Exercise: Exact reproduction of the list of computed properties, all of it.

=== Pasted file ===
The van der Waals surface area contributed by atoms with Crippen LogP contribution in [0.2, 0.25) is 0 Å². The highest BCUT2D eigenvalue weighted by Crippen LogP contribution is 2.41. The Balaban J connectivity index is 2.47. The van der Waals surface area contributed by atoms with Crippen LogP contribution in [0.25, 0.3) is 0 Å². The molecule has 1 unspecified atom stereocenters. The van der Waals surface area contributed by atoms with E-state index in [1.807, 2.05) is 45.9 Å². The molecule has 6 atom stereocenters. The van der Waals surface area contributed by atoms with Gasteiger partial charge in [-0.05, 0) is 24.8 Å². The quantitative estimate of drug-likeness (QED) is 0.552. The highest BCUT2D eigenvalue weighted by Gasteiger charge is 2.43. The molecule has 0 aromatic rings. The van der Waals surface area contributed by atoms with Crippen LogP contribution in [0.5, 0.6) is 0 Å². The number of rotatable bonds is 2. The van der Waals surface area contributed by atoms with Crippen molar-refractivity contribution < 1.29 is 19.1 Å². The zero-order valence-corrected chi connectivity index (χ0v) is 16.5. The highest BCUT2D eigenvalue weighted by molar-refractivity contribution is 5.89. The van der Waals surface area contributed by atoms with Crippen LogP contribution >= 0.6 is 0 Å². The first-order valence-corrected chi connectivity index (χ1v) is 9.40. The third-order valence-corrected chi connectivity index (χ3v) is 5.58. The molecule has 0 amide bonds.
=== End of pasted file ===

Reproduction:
The van der Waals surface area contributed by atoms with Crippen LogP contribution in [0.2, 0.25) is 0 Å². The highest BCUT2D eigenvalue weighted by Crippen LogP contribution is 2.41. The Balaban J connectivity index is 2.47. The van der Waals surface area contributed by atoms with Crippen LogP contribution in [0.25, 0.3) is 0 Å². The molecule has 1 unspecified atom stereocenters. The van der Waals surface area contributed by atoms with E-state index in [1.807, 2.05) is 45.9 Å². The molecule has 6 atom stereocenters. The van der Waals surface area contributed by atoms with Gasteiger partial charge in [-0.05, 0) is 24.8 Å². The quantitative estimate of drug-likeness (QED) is 0.552. The highest BCUT2D eigenvalue weighted by Gasteiger charge is 2.43. The molecule has 0 aromatic rings. The van der Waals surface area contributed by atoms with Crippen LogP contribution in [0.5, 0.6) is 0 Å². The number of rotatable bonds is 2. The van der Waals surface area contributed by atoms with Crippen molar-refractivity contribution < 1.29 is 19.1 Å². The zero-order valence-corrected chi connectivity index (χ0v) is 16.5. The highest BCUT2D eigenvalue weighted by molar-refractivity contribution is 5.89. The van der Waals surface area contributed by atoms with Crippen LogP contribution >= 0.6 is 0 Å². The first-order valence-corrected chi connectivity index (χ1v) is 9.40. The third-order valence-corrected chi connectivity index (χ3v) is 5.58. The molecule has 0 amide bonds.